While most companies won’t talk about their recruiting strategies for fear of losing a competitive edge, Texas Instruments went public last May with a scheme to attract new workers by beefing up its employee referral program with enhanced incentives and hype. TI gives employees $1,500 and a chance to win a Ford Explorer for each new hire they refer. “We tripled the number of successful referrals of experienced professionals in the second half of 1999 over the first half,” reports Roger Coker, TI’s director for U.S. staffing. TI still has 800 job openings in the U.S., 350 of them for engineers and scientists.
Others focus on keeping the talent they have. “We have a 9-80 program, where employees can choose to work 80 hours in 9 days and take every other Friday off,” says Ken Larson, VP of human resources at Candle, who sees “lifestyle” perks as a way of retaining workers. In Silicon Valley these can involve everything from offering pet insurance or legal services to awarding one-month sabbaticals for every three years of service.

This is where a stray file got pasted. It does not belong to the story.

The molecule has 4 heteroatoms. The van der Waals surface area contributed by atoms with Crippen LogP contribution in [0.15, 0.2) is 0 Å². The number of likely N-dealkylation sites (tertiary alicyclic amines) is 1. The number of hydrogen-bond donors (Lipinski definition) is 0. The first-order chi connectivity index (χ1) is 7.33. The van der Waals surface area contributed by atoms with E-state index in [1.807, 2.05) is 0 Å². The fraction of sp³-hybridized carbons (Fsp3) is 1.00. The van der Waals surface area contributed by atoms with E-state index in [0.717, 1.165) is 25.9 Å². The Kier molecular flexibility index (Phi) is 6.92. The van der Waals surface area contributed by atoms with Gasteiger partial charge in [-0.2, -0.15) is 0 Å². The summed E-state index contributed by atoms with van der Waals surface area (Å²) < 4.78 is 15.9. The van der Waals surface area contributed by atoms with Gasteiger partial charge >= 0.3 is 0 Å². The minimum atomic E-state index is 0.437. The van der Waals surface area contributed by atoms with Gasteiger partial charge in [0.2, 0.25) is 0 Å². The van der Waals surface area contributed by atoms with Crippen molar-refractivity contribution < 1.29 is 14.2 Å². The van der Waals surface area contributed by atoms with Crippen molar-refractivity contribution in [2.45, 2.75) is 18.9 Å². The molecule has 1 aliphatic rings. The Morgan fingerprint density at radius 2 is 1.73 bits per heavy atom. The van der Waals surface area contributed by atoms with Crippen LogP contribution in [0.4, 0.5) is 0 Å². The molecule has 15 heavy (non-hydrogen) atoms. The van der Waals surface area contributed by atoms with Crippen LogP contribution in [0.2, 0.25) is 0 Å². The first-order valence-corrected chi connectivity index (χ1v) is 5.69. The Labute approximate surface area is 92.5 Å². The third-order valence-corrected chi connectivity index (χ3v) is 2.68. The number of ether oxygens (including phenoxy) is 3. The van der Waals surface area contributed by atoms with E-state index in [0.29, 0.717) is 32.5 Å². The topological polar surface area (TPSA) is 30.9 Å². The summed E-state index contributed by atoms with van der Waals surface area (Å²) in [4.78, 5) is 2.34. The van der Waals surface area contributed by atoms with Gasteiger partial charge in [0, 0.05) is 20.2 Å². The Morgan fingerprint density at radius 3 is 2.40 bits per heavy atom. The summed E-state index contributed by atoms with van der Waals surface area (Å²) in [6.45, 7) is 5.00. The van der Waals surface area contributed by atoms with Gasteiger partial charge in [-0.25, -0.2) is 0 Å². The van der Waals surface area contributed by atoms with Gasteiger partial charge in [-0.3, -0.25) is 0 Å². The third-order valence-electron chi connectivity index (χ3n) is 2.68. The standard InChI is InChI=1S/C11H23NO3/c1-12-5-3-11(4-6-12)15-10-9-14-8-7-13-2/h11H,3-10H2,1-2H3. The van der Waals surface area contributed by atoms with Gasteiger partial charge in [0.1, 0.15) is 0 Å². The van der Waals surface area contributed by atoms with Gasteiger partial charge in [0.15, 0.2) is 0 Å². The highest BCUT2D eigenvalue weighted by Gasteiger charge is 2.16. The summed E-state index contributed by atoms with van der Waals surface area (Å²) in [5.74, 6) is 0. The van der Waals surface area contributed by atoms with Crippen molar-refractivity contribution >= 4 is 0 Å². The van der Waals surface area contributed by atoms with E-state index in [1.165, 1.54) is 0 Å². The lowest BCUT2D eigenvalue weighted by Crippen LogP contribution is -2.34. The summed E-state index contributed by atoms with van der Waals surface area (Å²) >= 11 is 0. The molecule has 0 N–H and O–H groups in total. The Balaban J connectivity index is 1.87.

With the U.S. IT employment market fully tapped, many firms are looking overseas for solutions such as importing human resources or exporting work. The notion of importing workers sparks political opposition from the same forces of economic nationalism that oppose globalization in general. But, warns Carey, “we are now above and beyond the question of nationalism and politics. The question is what’s necessary to sustain our competitive advantage.” The technology revolution, he says, must inevitably-and even more urgently-be fueled by the same influx of foreign labor that propelled the Industrial Revolution of the 19th century. Domestic solutions such as educational improvement and workforce retooling will bring little relief to an acute situation in which, according to the Forrester report, “good people are handed a job contract well before they’re handed a diploma.”